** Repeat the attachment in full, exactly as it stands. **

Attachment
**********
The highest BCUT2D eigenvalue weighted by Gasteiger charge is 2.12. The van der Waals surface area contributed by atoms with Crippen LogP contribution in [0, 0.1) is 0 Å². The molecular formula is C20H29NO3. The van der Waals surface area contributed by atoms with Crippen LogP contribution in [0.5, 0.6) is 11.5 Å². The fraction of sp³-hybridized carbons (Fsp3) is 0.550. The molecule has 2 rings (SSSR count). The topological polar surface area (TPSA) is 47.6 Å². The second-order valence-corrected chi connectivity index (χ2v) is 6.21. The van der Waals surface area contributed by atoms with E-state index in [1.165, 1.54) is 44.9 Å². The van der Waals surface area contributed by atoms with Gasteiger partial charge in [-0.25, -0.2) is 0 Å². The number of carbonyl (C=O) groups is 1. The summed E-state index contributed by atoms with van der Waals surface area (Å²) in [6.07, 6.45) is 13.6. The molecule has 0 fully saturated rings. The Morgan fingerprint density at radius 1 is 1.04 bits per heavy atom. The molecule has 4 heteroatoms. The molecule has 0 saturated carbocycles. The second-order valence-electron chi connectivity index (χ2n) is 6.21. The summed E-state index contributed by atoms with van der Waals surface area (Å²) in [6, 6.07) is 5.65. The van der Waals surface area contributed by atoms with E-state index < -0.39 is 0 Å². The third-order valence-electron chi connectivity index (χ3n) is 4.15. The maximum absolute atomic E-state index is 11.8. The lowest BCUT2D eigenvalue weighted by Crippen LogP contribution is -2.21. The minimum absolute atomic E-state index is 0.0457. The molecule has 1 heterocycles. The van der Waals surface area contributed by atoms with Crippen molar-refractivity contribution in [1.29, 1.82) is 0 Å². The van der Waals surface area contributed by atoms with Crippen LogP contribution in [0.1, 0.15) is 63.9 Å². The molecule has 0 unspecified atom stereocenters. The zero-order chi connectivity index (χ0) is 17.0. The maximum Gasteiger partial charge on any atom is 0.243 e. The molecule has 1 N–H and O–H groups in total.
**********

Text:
The highest BCUT2D eigenvalue weighted by Gasteiger charge is 2.12. The van der Waals surface area contributed by atoms with Crippen LogP contribution in [0, 0.1) is 0 Å². The molecular formula is C20H29NO3. The van der Waals surface area contributed by atoms with Crippen LogP contribution in [0.5, 0.6) is 11.5 Å². The fraction of sp³-hybridized carbons (Fsp3) is 0.550. The molecule has 2 rings (SSSR count). The topological polar surface area (TPSA) is 47.6 Å². The second-order valence-corrected chi connectivity index (χ2v) is 6.21. The van der Waals surface area contributed by atoms with E-state index in [1.165, 1.54) is 44.9 Å². The van der Waals surface area contributed by atoms with Gasteiger partial charge in [-0.25, -0.2) is 0 Å². The number of carbonyl (C=O) groups is 1. The summed E-state index contributed by atoms with van der Waals surface area (Å²) in [6.07, 6.45) is 13.6. The molecule has 0 fully saturated rings. The Morgan fingerprint density at radius 1 is 1.04 bits per heavy atom. The molecule has 4 heteroatoms. The molecule has 0 saturated carbocycles. The second-order valence-electron chi connectivity index (χ2n) is 6.21. The summed E-state index contributed by atoms with van der Waals surface area (Å²) in [6, 6.07) is 5.65. The van der Waals surface area contributed by atoms with E-state index < -0.39 is 0 Å². The third-order valence-electron chi connectivity index (χ3n) is 4.15. The maximum absolute atomic E-state index is 11.8. The lowest BCUT2D eigenvalue weighted by Crippen LogP contribution is -2.21. The minimum absolute atomic E-state index is 0.0457. The molecule has 1 heterocycles. The van der Waals surface area contributed by atoms with Crippen molar-refractivity contribution in [1.29, 1.82) is 0 Å². The van der Waals surface area contributed by atoms with Crippen LogP contribution in [0.1, 0.15) is 63.9 Å². The molecule has 0 unspecified atom stereocenters. The zero-order chi connectivity index (χ0) is 17.0. The maximum Gasteiger partial charge on any atom is 0.243 e. The molecule has 1 N–H and O–H groups in total.